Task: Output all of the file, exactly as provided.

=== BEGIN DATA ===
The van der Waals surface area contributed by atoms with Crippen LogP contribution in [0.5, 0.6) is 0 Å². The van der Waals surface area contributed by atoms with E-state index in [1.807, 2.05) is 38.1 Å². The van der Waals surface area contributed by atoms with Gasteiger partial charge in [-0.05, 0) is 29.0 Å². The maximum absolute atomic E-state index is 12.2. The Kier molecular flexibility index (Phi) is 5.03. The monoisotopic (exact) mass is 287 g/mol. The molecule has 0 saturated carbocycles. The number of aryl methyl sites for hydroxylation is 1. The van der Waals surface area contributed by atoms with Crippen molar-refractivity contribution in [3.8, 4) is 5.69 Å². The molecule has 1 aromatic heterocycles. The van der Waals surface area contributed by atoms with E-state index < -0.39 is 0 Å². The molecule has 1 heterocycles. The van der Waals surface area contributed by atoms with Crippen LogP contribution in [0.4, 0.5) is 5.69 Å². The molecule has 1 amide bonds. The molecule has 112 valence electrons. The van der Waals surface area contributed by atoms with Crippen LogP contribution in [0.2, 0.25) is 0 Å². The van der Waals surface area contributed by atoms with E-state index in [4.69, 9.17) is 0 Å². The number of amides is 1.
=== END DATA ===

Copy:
The van der Waals surface area contributed by atoms with Crippen LogP contribution in [0.5, 0.6) is 0 Å². The van der Waals surface area contributed by atoms with E-state index in [1.807, 2.05) is 38.1 Å². The van der Waals surface area contributed by atoms with Gasteiger partial charge in [-0.05, 0) is 29.0 Å². The maximum absolute atomic E-state index is 12.2. The Kier molecular flexibility index (Phi) is 5.03. The monoisotopic (exact) mass is 287 g/mol. The molecule has 0 saturated carbocycles. The number of aryl methyl sites for hydroxylation is 1. The van der Waals surface area contributed by atoms with Crippen molar-refractivity contribution in [3.8, 4) is 5.69 Å². The molecule has 1 aromatic heterocycles. The van der Waals surface area contributed by atoms with E-state index < -0.39 is 0 Å². The molecule has 1 heterocycles. The van der Waals surface area contributed by atoms with Crippen LogP contribution in [0.4, 0.5) is 5.69 Å². The molecule has 1 amide bonds. The molecule has 112 valence electrons. The van der Waals surface area contributed by atoms with Crippen LogP contribution in [0.2, 0.25) is 0 Å². The van der Waals surface area contributed by atoms with E-state index in [4.69, 9.17) is 0 Å². The number of amides is 1.